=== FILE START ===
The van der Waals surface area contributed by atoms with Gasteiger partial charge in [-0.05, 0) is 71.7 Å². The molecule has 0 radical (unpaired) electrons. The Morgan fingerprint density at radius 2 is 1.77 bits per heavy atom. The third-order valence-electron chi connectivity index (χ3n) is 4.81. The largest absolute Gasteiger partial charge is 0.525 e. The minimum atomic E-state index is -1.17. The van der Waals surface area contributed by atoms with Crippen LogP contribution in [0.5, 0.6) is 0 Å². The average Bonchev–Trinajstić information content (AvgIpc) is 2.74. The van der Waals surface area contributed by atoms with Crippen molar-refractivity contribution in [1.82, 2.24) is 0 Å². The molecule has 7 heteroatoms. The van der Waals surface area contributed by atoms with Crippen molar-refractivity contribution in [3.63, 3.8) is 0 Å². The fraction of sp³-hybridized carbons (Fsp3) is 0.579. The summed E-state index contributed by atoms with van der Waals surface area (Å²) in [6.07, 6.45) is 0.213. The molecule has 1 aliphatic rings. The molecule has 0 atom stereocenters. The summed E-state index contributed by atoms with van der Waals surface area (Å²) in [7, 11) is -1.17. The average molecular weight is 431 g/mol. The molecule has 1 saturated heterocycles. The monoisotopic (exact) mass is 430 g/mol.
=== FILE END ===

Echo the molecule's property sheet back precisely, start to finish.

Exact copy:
The van der Waals surface area contributed by atoms with Gasteiger partial charge in [-0.05, 0) is 71.7 Å². The molecule has 0 radical (unpaired) electrons. The Morgan fingerprint density at radius 2 is 1.77 bits per heavy atom. The third-order valence-electron chi connectivity index (χ3n) is 4.81. The largest absolute Gasteiger partial charge is 0.525 e. The minimum atomic E-state index is -1.17. The van der Waals surface area contributed by atoms with Crippen LogP contribution in [0.5, 0.6) is 0 Å². The average Bonchev–Trinajstić information content (AvgIpc) is 2.74. The van der Waals surface area contributed by atoms with Crippen molar-refractivity contribution in [1.82, 2.24) is 0 Å². The molecule has 7 heteroatoms. The van der Waals surface area contributed by atoms with Crippen molar-refractivity contribution in [3.63, 3.8) is 0 Å². The fraction of sp³-hybridized carbons (Fsp3) is 0.579. The summed E-state index contributed by atoms with van der Waals surface area (Å²) in [6.07, 6.45) is 0.213. The molecule has 1 aliphatic rings. The molecule has 0 atom stereocenters. The summed E-state index contributed by atoms with van der Waals surface area (Å²) in [7, 11) is -1.17. The average molecular weight is 431 g/mol. The molecule has 1 saturated heterocycles. The monoisotopic (exact) mass is 430 g/mol.